Funkgaze: Moon Ensemble returns to U-Rock

By Sean Goodwin

In the midst of U-Hour commotion, a wave of music swept through a crowd of onlookers at University Park on Thursday, brought on by the return of U-Rock, a concert series organized by Associated Students, Inc.

On stage, a band named Moon Ensemble played what they describe as “funkgaze” and “psychydance.”

U-Rock occurs the last Thursday of each month during U-Hour as a way to entertain students during their breaks from busy class schedules.

From inception until now, Moon Ensemble has formed a sound that incorporates many different genres, making them unique.

This particular performance marked Moon Ensemble’s third anniversary.

The soft jazz coming from the speakers one moment sounded completely different from the fast punk vibe presented only a song later.

However, the sound always stayed identifiable, so not one song felt out of place.

A crowd of 20 to 30 people gathered early in the set and continued bobbing their heads to the unique sound throughout.

Luna Armas decided to sit down and watch the show after walking by and hearing the music.

“I thought it was really nice; they had a lot of different beats, but I don’t know how to describe the music at all,” said Armas, a third-year education and integrative studies student at Cal Poly Pomona. “It’s just different.”

Moon Ensemble showcased a great stage presence, which resonated with the audience.

They started performing before the concert even began, with Nikolas Bobluk, the bassist, playing his keyboard, smiling and dancing along to the emerging crowd as the band set up.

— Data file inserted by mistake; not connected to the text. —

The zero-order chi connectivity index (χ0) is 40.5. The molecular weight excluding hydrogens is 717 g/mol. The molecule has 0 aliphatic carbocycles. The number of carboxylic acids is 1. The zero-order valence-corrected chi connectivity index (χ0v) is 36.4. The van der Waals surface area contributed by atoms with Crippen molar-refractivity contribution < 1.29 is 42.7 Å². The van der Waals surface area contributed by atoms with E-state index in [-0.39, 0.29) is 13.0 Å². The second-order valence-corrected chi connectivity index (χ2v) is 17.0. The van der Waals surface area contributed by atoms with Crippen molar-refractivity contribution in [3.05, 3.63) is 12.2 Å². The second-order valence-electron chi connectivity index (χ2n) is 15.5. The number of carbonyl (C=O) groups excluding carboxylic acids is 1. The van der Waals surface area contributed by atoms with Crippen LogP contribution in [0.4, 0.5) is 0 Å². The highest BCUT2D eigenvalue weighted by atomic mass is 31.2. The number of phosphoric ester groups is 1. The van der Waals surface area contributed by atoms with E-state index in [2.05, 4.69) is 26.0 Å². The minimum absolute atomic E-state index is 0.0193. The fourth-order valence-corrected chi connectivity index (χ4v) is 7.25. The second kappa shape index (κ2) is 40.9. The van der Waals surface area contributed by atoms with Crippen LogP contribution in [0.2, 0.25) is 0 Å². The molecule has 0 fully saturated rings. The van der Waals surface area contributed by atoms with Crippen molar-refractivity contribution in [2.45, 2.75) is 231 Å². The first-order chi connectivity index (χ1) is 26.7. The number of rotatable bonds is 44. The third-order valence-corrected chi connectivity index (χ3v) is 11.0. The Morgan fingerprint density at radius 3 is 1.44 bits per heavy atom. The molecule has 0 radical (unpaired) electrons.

Michael Garcia, the drummer, showcased a lot of energy that did not go unnoticed either. The complexity of his drum work inspired the crowd to pay close attention to the varying beats.

Brandon Harb, the guitarist and a senior music student at CPP, and Andrew Fructuoso, keyboardist and music student at Cal State Northridge, both shared singing duties.

Fructuoso played passionately, which contrasted excellently with Harb’s energetic strumming.

The casual atmosphere of the event gave the band a more intimate setting with the audience, which allowed them to get immediate feedback during their performance since they could see the crowd’s reactions.

“People looked like they were bobbing their heads,” said Harb.

This intimate feel also allowed the audience to be at ease while interacting with the band during and after the show.

“Meeting new people afterwards was really cool,” said Garcia.

He felt particularly confident about somebody in the crowd telling him during the set that his drumming was good.

The set lasted more than 45 minutes, so the crowd slowly shrunk over time, as they had to leave for classes. However, the viewers who stayed remained enthusiastic.

After the performance finished, there was even a desire for an encore by old and new fans, which did not occur due to time constraints.

Aside from CPP, Moon Ensemble is constantly performing locally. Harb noted a show they will be having with Tijuana Panthers at the Glass House in Pomona May 6.

The band also frequents the Dba256 Bar in Pomona, which Harb called their “unofficial home.”

Moon Ensemble can also be found at many social networking sites like Facebook and Myspace, but their Instagram profile tends to be the most active.

More concerts will be held at University Park in the final months of the year to continue the U-Rock series.

Since this U-Rock concert wasn’t Moon Ensemble’s first time playing the event, it may be possible to catch their rare sound again, with the band telling the crowd they would be more than willing to play at University Park again.

Moon Ensemble original artwork

Courtesy of Moon Ensemble

Moon Ensemble original artwork

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